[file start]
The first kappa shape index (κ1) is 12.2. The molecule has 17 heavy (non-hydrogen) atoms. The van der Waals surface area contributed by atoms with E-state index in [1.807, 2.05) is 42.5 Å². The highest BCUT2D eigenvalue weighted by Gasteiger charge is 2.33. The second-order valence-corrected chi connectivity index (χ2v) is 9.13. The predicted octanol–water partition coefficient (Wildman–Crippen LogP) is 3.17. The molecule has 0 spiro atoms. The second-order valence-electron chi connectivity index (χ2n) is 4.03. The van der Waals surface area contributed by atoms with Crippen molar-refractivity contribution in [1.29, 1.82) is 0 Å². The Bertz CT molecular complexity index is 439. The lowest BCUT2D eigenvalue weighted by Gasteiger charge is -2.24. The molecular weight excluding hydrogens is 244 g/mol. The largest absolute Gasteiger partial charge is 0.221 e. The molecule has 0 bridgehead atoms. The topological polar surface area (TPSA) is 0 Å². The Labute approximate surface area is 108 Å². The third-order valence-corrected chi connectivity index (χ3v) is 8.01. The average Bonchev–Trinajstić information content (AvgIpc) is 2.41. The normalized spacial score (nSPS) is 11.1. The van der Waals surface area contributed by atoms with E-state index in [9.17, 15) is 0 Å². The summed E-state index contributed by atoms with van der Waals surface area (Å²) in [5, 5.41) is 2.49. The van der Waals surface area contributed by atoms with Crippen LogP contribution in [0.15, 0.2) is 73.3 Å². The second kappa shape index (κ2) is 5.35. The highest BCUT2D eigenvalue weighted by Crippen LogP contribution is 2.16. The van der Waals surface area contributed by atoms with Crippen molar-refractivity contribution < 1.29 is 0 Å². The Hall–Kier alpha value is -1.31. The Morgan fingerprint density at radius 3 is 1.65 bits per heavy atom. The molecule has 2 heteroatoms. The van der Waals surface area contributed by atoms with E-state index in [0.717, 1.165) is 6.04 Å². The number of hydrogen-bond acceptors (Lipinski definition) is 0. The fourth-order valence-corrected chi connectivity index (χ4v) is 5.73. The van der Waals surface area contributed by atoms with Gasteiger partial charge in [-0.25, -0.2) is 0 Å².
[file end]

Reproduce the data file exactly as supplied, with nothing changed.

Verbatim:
The first kappa shape index (κ1) is 12.2. The molecule has 17 heavy (non-hydrogen) atoms. The van der Waals surface area contributed by atoms with E-state index in [1.807, 2.05) is 42.5 Å². The highest BCUT2D eigenvalue weighted by Gasteiger charge is 2.33. The second-order valence-corrected chi connectivity index (χ2v) is 9.13. The predicted octanol–water partition coefficient (Wildman–Crippen LogP) is 3.17. The molecule has 0 spiro atoms. The second-order valence-electron chi connectivity index (χ2n) is 4.03. The van der Waals surface area contributed by atoms with Crippen molar-refractivity contribution in [1.29, 1.82) is 0 Å². The Bertz CT molecular complexity index is 439. The lowest BCUT2D eigenvalue weighted by Gasteiger charge is -2.24. The molecular weight excluding hydrogens is 244 g/mol. The largest absolute Gasteiger partial charge is 0.221 e. The molecule has 0 bridgehead atoms. The topological polar surface area (TPSA) is 0 Å². The Labute approximate surface area is 108 Å². The third-order valence-corrected chi connectivity index (χ3v) is 8.01. The average Bonchev–Trinajstić information content (AvgIpc) is 2.41. The normalized spacial score (nSPS) is 11.1. The van der Waals surface area contributed by atoms with E-state index in [9.17, 15) is 0 Å². The summed E-state index contributed by atoms with van der Waals surface area (Å²) in [5, 5.41) is 2.49. The van der Waals surface area contributed by atoms with Crippen LogP contribution in [0.15, 0.2) is 73.3 Å². The second kappa shape index (κ2) is 5.35. The highest BCUT2D eigenvalue weighted by Crippen LogP contribution is 2.16. The van der Waals surface area contributed by atoms with Crippen molar-refractivity contribution < 1.29 is 0 Å². The Hall–Kier alpha value is -1.31. The Morgan fingerprint density at radius 3 is 1.65 bits per heavy atom. The molecule has 2 heteroatoms. The van der Waals surface area contributed by atoms with E-state index in [0.717, 1.165) is 6.04 Å². The number of hydrogen-bond acceptors (Lipinski definition) is 0. The fourth-order valence-corrected chi connectivity index (χ4v) is 5.73. The van der Waals surface area contributed by atoms with Gasteiger partial charge in [-0.25, -0.2) is 0 Å².